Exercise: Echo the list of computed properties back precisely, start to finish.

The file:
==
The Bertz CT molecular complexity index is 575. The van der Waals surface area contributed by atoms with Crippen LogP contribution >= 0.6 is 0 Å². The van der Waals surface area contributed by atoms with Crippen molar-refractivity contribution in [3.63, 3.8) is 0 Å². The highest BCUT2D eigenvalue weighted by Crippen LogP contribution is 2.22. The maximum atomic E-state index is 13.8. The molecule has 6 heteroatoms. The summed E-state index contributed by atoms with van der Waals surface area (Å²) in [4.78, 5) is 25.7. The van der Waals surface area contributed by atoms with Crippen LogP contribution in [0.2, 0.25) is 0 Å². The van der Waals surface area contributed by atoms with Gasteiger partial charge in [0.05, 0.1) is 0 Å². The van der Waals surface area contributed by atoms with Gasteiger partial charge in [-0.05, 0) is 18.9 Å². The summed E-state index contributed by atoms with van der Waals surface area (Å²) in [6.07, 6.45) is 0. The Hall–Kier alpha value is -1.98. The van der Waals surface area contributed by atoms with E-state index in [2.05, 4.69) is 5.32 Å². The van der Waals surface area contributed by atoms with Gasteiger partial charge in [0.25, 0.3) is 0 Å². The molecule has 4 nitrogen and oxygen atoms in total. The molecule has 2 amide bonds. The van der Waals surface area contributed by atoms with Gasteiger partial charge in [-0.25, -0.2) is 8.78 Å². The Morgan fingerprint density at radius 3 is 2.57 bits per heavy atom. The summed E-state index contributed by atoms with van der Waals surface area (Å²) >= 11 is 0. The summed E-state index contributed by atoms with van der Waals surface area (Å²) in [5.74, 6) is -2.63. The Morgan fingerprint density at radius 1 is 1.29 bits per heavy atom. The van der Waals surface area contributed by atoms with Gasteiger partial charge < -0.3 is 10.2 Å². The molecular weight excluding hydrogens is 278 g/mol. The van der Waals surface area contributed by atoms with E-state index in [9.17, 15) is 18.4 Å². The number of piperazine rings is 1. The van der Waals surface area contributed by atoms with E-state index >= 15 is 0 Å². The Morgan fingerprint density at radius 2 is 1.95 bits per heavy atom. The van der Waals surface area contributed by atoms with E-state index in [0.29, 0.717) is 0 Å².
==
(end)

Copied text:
The Bertz CT molecular complexity index is 575. The van der Waals surface area contributed by atoms with Crippen LogP contribution >= 0.6 is 0 Å². The van der Waals surface area contributed by atoms with Crippen molar-refractivity contribution in [3.63, 3.8) is 0 Å². The highest BCUT2D eigenvalue weighted by Crippen LogP contribution is 2.22. The maximum atomic E-state index is 13.8. The molecule has 6 heteroatoms. The summed E-state index contributed by atoms with van der Waals surface area (Å²) in [4.78, 5) is 25.7. The van der Waals surface area contributed by atoms with Crippen LogP contribution in [0.2, 0.25) is 0 Å². The van der Waals surface area contributed by atoms with Gasteiger partial charge in [0.05, 0.1) is 0 Å². The van der Waals surface area contributed by atoms with Gasteiger partial charge in [-0.05, 0) is 18.9 Å². The summed E-state index contributed by atoms with van der Waals surface area (Å²) in [6.07, 6.45) is 0. The Hall–Kier alpha value is -1.98. The van der Waals surface area contributed by atoms with E-state index in [2.05, 4.69) is 5.32 Å². The van der Waals surface area contributed by atoms with Gasteiger partial charge in [0.25, 0.3) is 0 Å². The molecule has 4 nitrogen and oxygen atoms in total. The molecule has 2 amide bonds. The van der Waals surface area contributed by atoms with Gasteiger partial charge in [-0.25, -0.2) is 8.78 Å². The Morgan fingerprint density at radius 3 is 2.57 bits per heavy atom. The summed E-state index contributed by atoms with van der Waals surface area (Å²) >= 11 is 0. The summed E-state index contributed by atoms with van der Waals surface area (Å²) in [5.74, 6) is -2.63. The Morgan fingerprint density at radius 1 is 1.29 bits per heavy atom. The van der Waals surface area contributed by atoms with Gasteiger partial charge < -0.3 is 10.2 Å². The molecular weight excluding hydrogens is 278 g/mol. The van der Waals surface area contributed by atoms with E-state index in [9.17, 15) is 18.4 Å². The number of piperazine rings is 1. The van der Waals surface area contributed by atoms with E-state index >= 15 is 0 Å². The Morgan fingerprint density at radius 2 is 1.95 bits per heavy atom. The van der Waals surface area contributed by atoms with E-state index in [0.29, 0.717) is 0 Å².